The interprofessional team must recognize the complexity of the patient and family experience and be prepared to adjust care and goals based on the patientís or familyís expressed needs.


         Family conferences to address goals of care are essential to ensure the team continues to remain focused on the patientís needs and goals of care.


         Oncology nurses are in a unique position to advocate for patients regarding access to and the delivery of quality palliative care.


         Oncology nurses must possess knowledge and skills in certain domains to deliver safe, quality palliative care, including (a) structure and processes of care; (b) physical aspects of care; (c) psychological and psychiatric aspects of care; (d) social aspects for care; (e) spiritual, religious, and existential aspects of care; (f) cultural aspects of care; (g) care of the imminently dying patient; and (h) ethical and legal aspects of care.


         All healthcare systems adopt the Physician Orders for Life-Sustaining Treatment paradigm to ensure respect for do-not-resuscitate orders when patients change levels or sites of care.


         Palliative care principles, at minimum, are incorporated into all oncology care sites, and access to palliative care experts is available for patients in all settings. Ideally, dedicated palliative care units and outpatient clinics are available for patients and families throughout the continuum of the illness.


         Oncology nurses play a role in engaging the public and providing fact-based information about care of people with advanced serious illness to encourage advance care planning and informed choices based on the needs and values of individuals.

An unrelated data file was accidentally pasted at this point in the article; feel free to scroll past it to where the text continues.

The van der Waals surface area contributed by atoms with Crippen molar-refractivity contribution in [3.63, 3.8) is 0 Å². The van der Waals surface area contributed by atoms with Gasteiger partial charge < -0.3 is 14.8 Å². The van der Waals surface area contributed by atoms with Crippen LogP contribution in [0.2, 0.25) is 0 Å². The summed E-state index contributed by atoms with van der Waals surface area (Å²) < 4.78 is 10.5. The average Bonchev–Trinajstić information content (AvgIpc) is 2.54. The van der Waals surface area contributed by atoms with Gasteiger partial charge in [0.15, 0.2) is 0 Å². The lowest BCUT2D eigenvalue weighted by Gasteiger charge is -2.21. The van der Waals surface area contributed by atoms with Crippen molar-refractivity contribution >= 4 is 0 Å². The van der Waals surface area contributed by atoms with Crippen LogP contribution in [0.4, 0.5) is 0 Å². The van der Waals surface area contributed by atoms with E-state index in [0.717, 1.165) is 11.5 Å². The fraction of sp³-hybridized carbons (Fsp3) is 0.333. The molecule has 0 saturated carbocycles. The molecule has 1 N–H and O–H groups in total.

Centers for Medicare and Medicaid Services. (2008). Medicare and Medicaid programs: Hospice conditions of participation. Retrieved from http://gpo.gov/fdsys/pkg/FR-2008-06-05/pdf/08-1305.pdf


National Consensus Project. (2013). Clinical practice guidelines for quality palliative care. Retrieved from http://nationalconsensusproject.org/NCP_Clinical_Practice_Guidelines_3rd_Edition.pdf


Oncology Nursing Certification Corporation. (n.d.). Test blueprint. Retrieved from http://oncc.org/TakeTest/Certifications/OCN/Blueprint


Oncology Nursing Society. (2014a). Access to quality cancer care [Position statement]. Retrieved from https://ons.org/advocacy-policy/positions/policy/access


Oncology Nursing Society. (2014b). Lifelong learning for professional oncology nurses [Position statement]. Retrieved from https://ons.org/advocacy-policy/positions/education/lifelong


Oncology Nursing Society. (2014c). Oncology certification for nurses [Position statement]. Retrieved from https://ons.org/advocacy-policy/positions/education/certification


Approved by the ONS Board of Directors, October 2014.